What to do next with rents – The Property Chronicle
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What to do next with rents

The Analyst

Rents are known to be volatile as demand and supply interact to create cycles. Rents are also known to vary enormously across properties based on their planning use class, location and condition. This article explores whether the rent setting context is also significant in determining the level of rent and whether this varies in weak versus strong market conditions?

Rent-setting context

There are three contexts to the setting of a new rent: a new letting, rent review and a lease renewal.

The rent for a new letting is determined by the outcome of negotiations between landlord and multiple possible tenants. The tenant will weigh up the benefits and costs of taking occupation. If the market is strong, the landlord will weigh up alternative offers for the unit, or if the market is weak, will dwell more on the opportunity cost of a longer vacancy period.

The negotiation will be conducted between the two parties with neither fully aware of the other’s position or options: how much does the potential occupier want the building and how much competition is there for the space?

At an open market rent review, the rent is not determined by negotiations for the unit in question, but by reference to the outcome of recent negotiating for similar space by unconnected parties.

At lease renewal, the occupier is in place and the focus of negotiations is the new rent and the new lease term. The occupier will weigh up the benefits and costs of moving to alternative space. The landlord will weigh up the potential costs incurred in re-letting and the likelihood of finding a new occupier. The two parties will know more about each other, including the previous rent, although this should in theory have no bearing on the new rent.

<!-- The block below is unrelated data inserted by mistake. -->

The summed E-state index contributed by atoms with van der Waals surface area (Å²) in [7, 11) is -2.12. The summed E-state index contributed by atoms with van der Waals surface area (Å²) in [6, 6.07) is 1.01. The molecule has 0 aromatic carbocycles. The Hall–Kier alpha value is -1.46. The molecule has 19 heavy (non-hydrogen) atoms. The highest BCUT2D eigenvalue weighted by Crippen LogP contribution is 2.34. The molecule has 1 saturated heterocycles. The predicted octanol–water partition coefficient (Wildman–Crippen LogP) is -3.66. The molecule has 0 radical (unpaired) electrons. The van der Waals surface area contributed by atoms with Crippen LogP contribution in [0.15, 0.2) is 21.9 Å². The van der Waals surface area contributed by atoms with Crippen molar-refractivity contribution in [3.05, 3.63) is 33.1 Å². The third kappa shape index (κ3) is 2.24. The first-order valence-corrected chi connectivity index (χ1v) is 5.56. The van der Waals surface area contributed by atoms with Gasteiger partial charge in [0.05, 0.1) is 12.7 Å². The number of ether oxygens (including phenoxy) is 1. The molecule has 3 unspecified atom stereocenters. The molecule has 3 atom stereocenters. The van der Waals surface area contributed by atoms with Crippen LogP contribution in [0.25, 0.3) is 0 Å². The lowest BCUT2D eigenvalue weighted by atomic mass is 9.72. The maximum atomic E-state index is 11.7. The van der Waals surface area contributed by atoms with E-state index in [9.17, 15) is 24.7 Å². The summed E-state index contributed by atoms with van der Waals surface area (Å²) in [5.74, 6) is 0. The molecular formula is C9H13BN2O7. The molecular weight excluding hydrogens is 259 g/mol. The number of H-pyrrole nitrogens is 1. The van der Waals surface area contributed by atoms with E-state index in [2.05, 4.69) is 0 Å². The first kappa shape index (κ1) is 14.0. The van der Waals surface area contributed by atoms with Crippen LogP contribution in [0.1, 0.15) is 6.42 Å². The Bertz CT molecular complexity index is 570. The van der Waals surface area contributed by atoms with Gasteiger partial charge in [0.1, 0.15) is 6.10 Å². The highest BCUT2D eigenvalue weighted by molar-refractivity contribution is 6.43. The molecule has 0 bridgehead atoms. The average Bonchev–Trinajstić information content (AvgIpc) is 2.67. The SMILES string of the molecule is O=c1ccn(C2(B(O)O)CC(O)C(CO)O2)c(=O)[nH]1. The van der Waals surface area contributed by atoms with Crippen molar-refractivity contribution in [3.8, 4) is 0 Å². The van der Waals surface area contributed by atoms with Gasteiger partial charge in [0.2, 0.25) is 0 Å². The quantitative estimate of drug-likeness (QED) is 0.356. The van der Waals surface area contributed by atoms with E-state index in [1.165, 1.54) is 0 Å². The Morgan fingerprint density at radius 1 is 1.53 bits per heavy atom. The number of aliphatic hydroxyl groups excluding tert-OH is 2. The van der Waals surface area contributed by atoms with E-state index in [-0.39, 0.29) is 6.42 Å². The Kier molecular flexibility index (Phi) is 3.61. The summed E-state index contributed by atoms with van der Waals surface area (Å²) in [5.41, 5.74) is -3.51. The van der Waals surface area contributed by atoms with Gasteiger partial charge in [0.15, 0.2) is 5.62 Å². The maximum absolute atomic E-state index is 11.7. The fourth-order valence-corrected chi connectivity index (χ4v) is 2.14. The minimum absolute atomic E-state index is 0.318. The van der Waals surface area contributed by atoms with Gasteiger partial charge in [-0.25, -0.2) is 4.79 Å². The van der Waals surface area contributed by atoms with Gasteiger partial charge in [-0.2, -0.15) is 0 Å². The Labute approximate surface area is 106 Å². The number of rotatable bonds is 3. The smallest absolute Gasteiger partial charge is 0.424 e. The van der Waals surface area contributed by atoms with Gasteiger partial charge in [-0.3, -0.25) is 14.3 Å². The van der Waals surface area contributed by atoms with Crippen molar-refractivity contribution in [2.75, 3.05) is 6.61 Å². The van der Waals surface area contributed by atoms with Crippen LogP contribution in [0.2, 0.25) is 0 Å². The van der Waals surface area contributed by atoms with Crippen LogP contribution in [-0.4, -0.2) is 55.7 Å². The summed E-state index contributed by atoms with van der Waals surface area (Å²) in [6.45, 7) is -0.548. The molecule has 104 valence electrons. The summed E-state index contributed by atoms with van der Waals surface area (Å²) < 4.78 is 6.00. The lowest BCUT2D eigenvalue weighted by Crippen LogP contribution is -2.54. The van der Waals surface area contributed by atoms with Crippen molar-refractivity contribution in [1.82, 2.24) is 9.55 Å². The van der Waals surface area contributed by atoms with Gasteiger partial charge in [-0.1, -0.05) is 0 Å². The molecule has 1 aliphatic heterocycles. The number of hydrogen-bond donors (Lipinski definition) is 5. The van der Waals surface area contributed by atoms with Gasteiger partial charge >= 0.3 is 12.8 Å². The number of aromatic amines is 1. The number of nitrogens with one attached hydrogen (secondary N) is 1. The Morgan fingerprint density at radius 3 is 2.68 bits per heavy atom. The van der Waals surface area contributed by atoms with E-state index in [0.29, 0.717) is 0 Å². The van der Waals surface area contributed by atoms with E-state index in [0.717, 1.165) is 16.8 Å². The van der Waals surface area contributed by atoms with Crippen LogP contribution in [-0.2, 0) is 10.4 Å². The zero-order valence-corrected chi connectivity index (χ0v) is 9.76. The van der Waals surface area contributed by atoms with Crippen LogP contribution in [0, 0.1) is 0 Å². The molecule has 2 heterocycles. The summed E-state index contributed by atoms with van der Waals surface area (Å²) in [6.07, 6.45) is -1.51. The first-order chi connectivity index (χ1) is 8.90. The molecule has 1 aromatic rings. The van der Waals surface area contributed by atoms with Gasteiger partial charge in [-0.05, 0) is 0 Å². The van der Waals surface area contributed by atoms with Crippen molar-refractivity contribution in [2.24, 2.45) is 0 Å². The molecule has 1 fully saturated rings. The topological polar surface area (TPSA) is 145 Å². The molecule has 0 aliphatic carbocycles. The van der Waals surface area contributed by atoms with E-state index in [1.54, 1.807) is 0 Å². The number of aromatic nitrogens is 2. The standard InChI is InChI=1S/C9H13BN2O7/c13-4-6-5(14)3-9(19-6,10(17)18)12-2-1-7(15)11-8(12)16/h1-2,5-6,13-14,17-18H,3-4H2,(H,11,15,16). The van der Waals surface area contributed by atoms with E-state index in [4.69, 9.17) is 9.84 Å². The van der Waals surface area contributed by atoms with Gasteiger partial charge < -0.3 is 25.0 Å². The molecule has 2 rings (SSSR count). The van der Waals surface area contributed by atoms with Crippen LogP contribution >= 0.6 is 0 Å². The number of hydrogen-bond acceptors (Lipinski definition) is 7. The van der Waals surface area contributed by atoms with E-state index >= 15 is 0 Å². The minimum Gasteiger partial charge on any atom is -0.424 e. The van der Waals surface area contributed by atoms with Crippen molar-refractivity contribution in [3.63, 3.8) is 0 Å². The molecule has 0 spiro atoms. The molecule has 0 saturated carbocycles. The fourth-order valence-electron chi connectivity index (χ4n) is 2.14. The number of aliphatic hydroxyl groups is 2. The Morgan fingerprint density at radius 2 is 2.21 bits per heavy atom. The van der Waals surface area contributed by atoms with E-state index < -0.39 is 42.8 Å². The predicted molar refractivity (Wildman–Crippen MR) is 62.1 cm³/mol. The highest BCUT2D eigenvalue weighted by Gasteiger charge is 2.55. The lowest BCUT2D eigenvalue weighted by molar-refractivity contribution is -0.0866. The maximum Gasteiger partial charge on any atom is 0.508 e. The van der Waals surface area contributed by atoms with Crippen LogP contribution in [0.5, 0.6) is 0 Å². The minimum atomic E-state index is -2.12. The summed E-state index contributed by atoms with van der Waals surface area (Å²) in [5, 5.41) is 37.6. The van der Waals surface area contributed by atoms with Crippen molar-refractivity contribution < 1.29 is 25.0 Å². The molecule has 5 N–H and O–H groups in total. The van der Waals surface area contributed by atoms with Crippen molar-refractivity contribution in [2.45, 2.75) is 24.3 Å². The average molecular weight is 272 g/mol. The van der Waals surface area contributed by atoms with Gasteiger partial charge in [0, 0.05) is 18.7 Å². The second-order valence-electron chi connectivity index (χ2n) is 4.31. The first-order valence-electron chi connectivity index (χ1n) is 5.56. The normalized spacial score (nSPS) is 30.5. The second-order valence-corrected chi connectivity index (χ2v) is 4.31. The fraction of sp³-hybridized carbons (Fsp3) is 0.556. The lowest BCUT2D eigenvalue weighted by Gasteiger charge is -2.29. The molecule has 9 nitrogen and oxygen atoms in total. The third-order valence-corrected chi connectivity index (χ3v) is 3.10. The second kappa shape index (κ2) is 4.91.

This article compares rent changes across the three differing rent-setting mechanisms to see if new information about how rents behave can be uncovered. The results will have implications for modelling and valuing cash flows by investors and lenders, and will also have implications for evaluating leasing strategies.


The dataset we have used in this paper is sourced from the RES Lease Consortium. This study collected snapshots of rents and lease details from valuation records of around 50 contributing funds. The contributors were a mixture of life insurance funds, pension funds, specialist funds and unitised funds.

The dataset in 2018 covered a rent roll of over £600m in more than 5,000 units, with 80% of the rent roll and 94% of the units in either retail, office or industrial units.

Any rent changes in the dataset occurring for individual units were allocated to events in the lease.

Where units have been let in different configurations, records have been spliced/split. For example, unit 1 and unit 2 may have been let together and then subsequently let as separate units. This is to stop distortions from major changes to units affecting the results.

Reasonable care has been made to exclude redevelopments, but minor refurbishment between leases, especially for offices, are maintained in the sample.

Very short leases of less than one year have been excluded. These leases often include temporary lets over the Christmas period and subsidised lets (possibly associated with rate saving).

Net-effective rental value

An issue with the rents recorded for new lettings or lease renewals is that there may be associated lease incentives underpinning the letting, the nature of which will vary from letting to letting. The economic impact of these incentives can be quantified in the form of a net-effective rent. This allows different types of rent event to be compared more easily: for example, a change from a rent review to a new letting where the former event will not include incentives, but the latter could feature a rent-free period.

All recorded rents were converted to net-effective rents using a simple reduction in the headline rent proportionate to the length of the rent-free period within the overall term of the lease (to the earlier of break or lease expiry date).

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